On a residential street in the Central West End neighborhood, a worker wearing a hard hat and a safety vest used a chainsaw to cut the branches off of an ash tree. The tree and the ones next to it were marked for removal because the emerald ash borer, an invasive species, has come to St. Louis.
The Asian beetle has decimated ash trees across the country since the early 2000s, particularly in the Midwest and the Northeast. In recent years, the emerald ash borer has spread to 28 counties in Missouri, most recently to Franklin County.
Local authorities first detected the pest in the St. Louis in April 2015, in north St. Louis. This summer, the city’s forestry division began unrolling its $2.5 million strategy to combat the pest over five years.
Nearly one out of five trees along city streets are ash trees, making it the most common tree species in the city. The city’s plan involves cutting down about 13,000 ash trees on public property.
“It’s not something we ask for and want to do,” said Skip Kincaid, the city’s forestry commissioner. “It’s something we have to do to protect people so we don’t have dead trees all over the streets.”
Kincaid said the change to some neighborhoods will be dramatic, but streets will be in worse shape if nothing is done.
Once emerald ash borers have taken over an ash tree, the tree will certainly die within three years. An adult borer will lay eggs on the bark, which will hatch larvae. The larvae burrow into the tree and feast on the tissues necessary to transport water and nutrients to branches and leaves.
“That whole system of pipes pulling up nutrients into the tree, that whole vascular system is interrupted, so the tree begins to dry up and die,” Kincaid said. “The [trees] actually become very brittle and dangerous.”
However, the city will use chemical treatments to try save about 1,000 of its healthiest ash trees.
But for that to work, crews must treat a tree before an emerald ash borer infests it.
The effort recently got underway in north St. Louis, where a forester drilled small holes near the base of an ash tree.
He drilled that low to reach the tree’s xylem — a system of tissues that push nutrients into the rest of the tree. Then, he injected crayon-shaped tubes containing an organic insecticide into the holes.
“It’s like getting a shot in the arm or getting hooked up to an IV,” Kincaid said.
The emerald ash borer will forge a D-shaped hole in a tree. But often, it’s difficult to see such holes since they are made toward the top of the tree. Kincaid said looking at the canopy helps determine how healthy a tree is. If 30 percent of the canopy or more is dead, the tree can’t be helped, he said.
Officials also have performed cost analyses on city trees to justify the funds spent on treating them. That can be about $80 per tree, depending on its size.
“We know a tree this size is probably producing $90 to $100 a year in benefits,” Kincaid said. “So the injection becomes, just from a purely economic sense, a good investment.’
The treatments have to be given every two years.
While the city implement its plan on its own trees, there are many more ash trees in St. Louis that exist on private property.
The Bellefountaine Cemetery along the city’s northern border has taken steps against the emerald ash borer for the past four years. Kyle Cheesborough, the cemetery’s horticulture supervisor, said that it’s very likely the beetle has been in the area for several years once it’s been found.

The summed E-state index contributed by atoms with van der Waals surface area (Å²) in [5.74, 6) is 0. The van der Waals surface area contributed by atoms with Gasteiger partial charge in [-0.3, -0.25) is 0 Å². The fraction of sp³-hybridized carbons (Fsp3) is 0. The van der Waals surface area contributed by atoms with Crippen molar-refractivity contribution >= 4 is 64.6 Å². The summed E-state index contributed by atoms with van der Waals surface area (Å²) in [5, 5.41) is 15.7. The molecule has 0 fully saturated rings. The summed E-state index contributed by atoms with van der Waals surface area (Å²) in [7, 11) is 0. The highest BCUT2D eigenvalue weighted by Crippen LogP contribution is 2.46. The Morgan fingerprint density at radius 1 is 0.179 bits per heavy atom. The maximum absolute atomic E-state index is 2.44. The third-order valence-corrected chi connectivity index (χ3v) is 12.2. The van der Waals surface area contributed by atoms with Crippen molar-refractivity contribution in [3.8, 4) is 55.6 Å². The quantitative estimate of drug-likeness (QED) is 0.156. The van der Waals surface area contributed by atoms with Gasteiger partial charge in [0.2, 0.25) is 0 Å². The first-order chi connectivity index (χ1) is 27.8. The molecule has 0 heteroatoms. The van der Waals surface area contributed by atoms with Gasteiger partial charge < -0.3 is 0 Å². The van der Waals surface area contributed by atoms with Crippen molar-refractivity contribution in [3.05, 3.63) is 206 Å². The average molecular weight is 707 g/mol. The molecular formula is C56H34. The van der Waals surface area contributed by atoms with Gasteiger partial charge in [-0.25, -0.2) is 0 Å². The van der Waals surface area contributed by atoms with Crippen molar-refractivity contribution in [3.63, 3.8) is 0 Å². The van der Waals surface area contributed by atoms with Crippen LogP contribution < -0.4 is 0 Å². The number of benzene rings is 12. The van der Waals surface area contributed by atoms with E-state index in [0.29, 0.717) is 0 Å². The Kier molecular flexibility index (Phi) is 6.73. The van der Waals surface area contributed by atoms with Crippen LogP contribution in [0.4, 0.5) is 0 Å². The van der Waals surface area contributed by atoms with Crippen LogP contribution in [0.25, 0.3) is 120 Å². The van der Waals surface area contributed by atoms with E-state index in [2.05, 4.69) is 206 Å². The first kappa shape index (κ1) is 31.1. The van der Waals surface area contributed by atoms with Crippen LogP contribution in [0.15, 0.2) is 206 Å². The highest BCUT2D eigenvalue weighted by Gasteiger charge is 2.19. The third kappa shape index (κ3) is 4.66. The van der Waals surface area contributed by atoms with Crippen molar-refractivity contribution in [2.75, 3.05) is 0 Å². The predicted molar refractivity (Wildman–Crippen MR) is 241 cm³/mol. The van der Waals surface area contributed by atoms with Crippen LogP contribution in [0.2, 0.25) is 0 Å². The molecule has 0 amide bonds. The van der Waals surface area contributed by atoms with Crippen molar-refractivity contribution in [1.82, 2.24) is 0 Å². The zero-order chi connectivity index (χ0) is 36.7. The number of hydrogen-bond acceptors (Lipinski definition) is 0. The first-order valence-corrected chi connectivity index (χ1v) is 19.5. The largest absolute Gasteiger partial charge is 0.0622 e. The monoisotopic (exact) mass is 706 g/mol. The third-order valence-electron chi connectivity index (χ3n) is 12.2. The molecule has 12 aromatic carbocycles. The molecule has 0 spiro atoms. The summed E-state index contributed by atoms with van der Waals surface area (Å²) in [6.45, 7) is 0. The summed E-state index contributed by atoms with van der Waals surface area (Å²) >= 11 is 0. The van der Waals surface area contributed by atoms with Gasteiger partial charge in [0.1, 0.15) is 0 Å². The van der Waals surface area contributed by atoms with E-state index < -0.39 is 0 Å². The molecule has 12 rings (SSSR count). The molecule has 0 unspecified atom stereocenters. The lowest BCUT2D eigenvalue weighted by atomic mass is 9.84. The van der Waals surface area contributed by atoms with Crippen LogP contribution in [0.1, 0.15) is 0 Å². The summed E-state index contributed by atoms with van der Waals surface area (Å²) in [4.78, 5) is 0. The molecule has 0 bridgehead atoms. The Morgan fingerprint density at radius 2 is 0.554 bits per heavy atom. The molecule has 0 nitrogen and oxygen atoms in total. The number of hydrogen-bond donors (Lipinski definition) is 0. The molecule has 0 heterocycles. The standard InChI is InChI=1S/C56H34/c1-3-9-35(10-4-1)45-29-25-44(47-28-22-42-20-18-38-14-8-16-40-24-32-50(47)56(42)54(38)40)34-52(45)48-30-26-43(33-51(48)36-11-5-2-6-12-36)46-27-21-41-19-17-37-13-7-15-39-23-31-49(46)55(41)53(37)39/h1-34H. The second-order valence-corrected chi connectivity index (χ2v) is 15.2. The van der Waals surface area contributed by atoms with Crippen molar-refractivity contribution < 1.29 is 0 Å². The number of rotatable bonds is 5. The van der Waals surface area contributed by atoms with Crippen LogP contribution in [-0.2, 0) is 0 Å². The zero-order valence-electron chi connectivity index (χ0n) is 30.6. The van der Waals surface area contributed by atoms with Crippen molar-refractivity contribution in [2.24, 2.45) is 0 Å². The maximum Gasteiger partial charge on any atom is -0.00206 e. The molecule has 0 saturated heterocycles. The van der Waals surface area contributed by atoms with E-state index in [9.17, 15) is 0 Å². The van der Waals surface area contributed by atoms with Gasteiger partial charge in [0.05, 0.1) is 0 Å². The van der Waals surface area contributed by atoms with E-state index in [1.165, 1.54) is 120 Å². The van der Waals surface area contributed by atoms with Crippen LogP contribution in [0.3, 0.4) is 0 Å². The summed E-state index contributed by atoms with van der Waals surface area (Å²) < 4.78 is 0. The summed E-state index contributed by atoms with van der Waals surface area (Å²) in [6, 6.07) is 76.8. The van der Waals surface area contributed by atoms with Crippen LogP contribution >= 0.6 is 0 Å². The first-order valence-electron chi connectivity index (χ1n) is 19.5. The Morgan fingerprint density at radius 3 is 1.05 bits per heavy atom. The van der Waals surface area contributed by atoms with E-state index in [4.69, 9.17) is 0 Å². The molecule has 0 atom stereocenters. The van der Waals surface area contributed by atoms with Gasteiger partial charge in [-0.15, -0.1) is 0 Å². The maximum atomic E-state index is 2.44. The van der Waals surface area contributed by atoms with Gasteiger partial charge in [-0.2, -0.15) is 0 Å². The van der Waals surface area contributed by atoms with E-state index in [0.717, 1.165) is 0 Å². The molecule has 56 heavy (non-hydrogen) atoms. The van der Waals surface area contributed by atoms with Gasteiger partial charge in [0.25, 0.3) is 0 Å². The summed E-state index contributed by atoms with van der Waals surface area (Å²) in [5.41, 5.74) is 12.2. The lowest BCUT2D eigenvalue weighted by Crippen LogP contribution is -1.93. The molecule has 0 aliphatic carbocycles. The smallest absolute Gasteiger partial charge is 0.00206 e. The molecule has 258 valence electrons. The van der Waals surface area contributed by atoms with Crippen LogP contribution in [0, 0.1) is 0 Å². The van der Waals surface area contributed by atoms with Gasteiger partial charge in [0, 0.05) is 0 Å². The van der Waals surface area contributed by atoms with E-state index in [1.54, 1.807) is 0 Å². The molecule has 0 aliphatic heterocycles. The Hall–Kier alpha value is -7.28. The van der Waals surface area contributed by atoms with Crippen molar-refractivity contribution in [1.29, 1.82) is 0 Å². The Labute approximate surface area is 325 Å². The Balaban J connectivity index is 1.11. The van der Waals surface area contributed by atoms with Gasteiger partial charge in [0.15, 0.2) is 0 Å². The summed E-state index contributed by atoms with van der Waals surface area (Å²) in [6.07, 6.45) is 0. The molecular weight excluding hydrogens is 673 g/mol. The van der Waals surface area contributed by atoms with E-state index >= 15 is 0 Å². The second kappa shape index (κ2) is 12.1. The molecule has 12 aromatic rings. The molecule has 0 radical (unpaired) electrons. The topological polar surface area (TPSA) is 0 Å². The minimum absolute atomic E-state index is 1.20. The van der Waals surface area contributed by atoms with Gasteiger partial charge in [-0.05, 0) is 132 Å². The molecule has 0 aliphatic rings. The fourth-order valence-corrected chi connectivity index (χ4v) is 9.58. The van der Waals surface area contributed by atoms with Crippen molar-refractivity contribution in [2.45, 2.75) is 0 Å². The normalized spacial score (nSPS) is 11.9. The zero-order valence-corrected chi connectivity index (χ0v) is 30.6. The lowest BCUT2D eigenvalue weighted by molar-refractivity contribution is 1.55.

“We hadn’t identified it officially by then, but it was just a few counties away, so we knew it was coming,” Cheesborough said. “But even when we started treating [the trees], we could have already had them.”
Like the city, the Bellefontaine Cemetery has removed ash trees and injected some with pesticides.
As a further preventative measure, the cemetery also conducts releases of parasitic wasps, which can destroy emerald ash borer eggs before they hatch.
“The parasite actually lives out its entire life cycle inside the little tiny egg and then it emerges, also killing the egg,” Cheesborough said.
The wasps, provided by the Missouri Department of Agriculture, are placed in orange pill cases that are strung around the lower part of the tree and hung from the canopy.
Cheesborough’s job requires him to be knowledgeable about how to take care of the trees in the cemetery. It bothers him that public awareness about the emerald ash borer is so low.
“One of the things that frustrates me is that no one’s really doing a very good job of educating the homeowner. And, unfortunately, homeowners retain a large population of ash trees,” he said.
In the Compton Heights neighborhood, where there is a large concentration of ash trees, resident Ron Chunn dreads the idea of seeing them disappear.
“On this street, there’s 52 ash trees and some are over a hundred years old,” Chunn said.
Chunn has five massive ash trees on his property.
“If they’re all gone, we don’t have the same property,” he said.
Chunn began having his trees treated about two years ago. His arborist, Tom Beshoar of Davey Tree Service, urged him to take action because of the emerald ash borer.
“I came to him and said, look we've got to treat these trees,” Beshoar said. “If we don’t treat these trees, they will eventually die.”
The work was expensive, but Chunn decided it was worth the investment. However, he wishes that more of his neighbors were aware of the invasive beetle.
The city’s plan is to replace ash trees in six wards by next spring. The forestry division will pick from a list of 40 species and none of them will include ash trees.
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